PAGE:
Money will soon be moving across Africa in an entirely mobile way, as Hong Kong-based Be Financial Group launches Be Bank, an all-mobile digital banking service. Led by Cédric Jeannot, who previously founded cyber security company APrivacy in Waterloo, Be Financial Group has built a set of secure digital tools to allow organizations to launch their own digital banks and financial services.

And, for the first time since its 2011 inception, the University of Waterloo’s Velocity Fund Finals saw winning companies compete for direct equity investments of $50,000 each, rather than the $25,000 grants awarded in previous competitions. Jay Shah, Director of the highly successful Velocity incubator program, told Communitech News that the new funding model reflects the steadily rising calibre of Velocity startups.

On the move

One of Velocity’s early graduates – Kik Interactive – was also one of its biggest benefactors, when founder Ted Livingston launched the previous Velocity Venture Fund with a $1-million donation at age 23. These days, Kik and its 80 local employees are settling into their new home at Kitchener’s Catalyst137 complex, having moved from their longtime Waterloo headquarters, the Waterloo Region Record reports.

Another Velocity alumnus, the wearables scale-up company North (formerly Thalmic Labs), was the focus of a long-form, first-person featureby the Record’s Terry Pender, who described the experience of wearing Focals, the new smart glasses that North launched earlier this year. The company, which recently trimmed its Waterloo Region workforce, continued a road trip to tout Focals and fit prospective customers with the fashion-forward device.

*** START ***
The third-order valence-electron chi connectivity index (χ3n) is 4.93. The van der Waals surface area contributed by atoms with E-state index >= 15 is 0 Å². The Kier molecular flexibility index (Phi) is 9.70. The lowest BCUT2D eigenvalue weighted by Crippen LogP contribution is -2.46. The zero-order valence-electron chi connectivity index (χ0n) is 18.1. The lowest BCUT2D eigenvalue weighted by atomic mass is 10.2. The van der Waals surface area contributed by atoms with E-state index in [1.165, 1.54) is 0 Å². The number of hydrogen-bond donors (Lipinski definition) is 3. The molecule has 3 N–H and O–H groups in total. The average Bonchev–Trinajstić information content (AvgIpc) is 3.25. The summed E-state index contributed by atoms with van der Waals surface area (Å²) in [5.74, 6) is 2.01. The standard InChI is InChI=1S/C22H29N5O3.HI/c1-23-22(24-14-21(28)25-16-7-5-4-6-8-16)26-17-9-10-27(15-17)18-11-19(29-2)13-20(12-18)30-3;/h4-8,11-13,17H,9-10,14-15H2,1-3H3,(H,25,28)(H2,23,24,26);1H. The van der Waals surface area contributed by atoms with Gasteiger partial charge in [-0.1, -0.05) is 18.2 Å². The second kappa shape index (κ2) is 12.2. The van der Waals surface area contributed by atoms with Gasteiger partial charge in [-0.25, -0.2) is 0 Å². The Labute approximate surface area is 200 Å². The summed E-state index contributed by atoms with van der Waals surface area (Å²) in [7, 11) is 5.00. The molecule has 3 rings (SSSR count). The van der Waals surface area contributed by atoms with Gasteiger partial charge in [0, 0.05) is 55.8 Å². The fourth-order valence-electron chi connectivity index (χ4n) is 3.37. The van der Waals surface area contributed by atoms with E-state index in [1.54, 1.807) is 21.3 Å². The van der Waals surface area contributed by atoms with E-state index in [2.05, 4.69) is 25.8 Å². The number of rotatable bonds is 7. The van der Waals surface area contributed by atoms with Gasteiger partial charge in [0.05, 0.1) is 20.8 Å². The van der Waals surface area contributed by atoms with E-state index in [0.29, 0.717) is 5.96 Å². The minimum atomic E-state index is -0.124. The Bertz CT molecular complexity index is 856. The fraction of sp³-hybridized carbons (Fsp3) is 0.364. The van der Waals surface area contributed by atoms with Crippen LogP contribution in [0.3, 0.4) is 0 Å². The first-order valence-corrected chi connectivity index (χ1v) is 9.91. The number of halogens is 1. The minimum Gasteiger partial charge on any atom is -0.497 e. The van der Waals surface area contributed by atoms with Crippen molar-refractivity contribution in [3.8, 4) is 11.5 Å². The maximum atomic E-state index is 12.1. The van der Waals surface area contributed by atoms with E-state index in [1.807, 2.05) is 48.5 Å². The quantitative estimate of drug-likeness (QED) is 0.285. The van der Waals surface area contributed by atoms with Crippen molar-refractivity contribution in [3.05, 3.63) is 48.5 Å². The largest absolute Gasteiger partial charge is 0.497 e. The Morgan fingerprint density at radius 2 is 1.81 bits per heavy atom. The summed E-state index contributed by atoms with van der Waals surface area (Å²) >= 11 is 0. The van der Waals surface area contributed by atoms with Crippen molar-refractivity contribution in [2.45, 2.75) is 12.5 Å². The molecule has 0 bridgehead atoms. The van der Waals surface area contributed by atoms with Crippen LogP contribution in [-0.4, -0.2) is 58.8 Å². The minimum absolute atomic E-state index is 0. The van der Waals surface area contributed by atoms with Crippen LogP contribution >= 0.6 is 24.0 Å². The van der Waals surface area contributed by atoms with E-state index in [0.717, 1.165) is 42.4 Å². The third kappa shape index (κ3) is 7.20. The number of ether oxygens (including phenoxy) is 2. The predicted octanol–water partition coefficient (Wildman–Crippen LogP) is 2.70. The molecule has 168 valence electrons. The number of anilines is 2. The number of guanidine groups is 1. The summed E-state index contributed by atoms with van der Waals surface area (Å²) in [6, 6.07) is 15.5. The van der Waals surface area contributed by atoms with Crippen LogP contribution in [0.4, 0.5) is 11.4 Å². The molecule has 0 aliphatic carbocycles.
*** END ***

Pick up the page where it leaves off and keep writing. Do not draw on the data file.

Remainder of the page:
Speaking of road trips, Waterloo-based ESCRYPT was tapped by Transport Canada to develop a security credential management system for connected vehicles, to ensure safety and protect the privacy of communication between sensor-equipped vehicles and smart-city infrastructure.

A startup based at Communitech, meanwhile, is looking to put electric scooters under the feet of urban commuters, the Waterloo Region Record reported. Zip Dockless founder Luke Mydlarz is hoping for regulatory changes to allow the scooters to operate in more locations than are currently allowed.

And, as reported by BetaKit, Waterloo Region smart-cities tech company Miovision led formation of the Open City Network, which aims to develop best practices around data governance and technology in smart cities.

The play’s the thing

At the Game Developers Conference in San Francisco, Google CEO Sundar Pichai caught the attention of the gaming world when he unveiled Google Stadia, the company’s cloud-based gaming platform. What much of the world didn’t hear, but that Canadian tech site MobileSyrup reported, was that Stadia was developed in Waterloo Region at Google’s Kitchener engineering office.

From gaming to gambling, March also brought news of a company operating out of the Communitech Data Hub in Waterloo, called SmartLines. The startup is taking on the online wagering space with an algorithm that sifts through betting opportunities in search of the biggest payout with the lowest risk.

In other news

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Communitech is a partner of Startup HERE Toronto.  This article originally appeared on their site.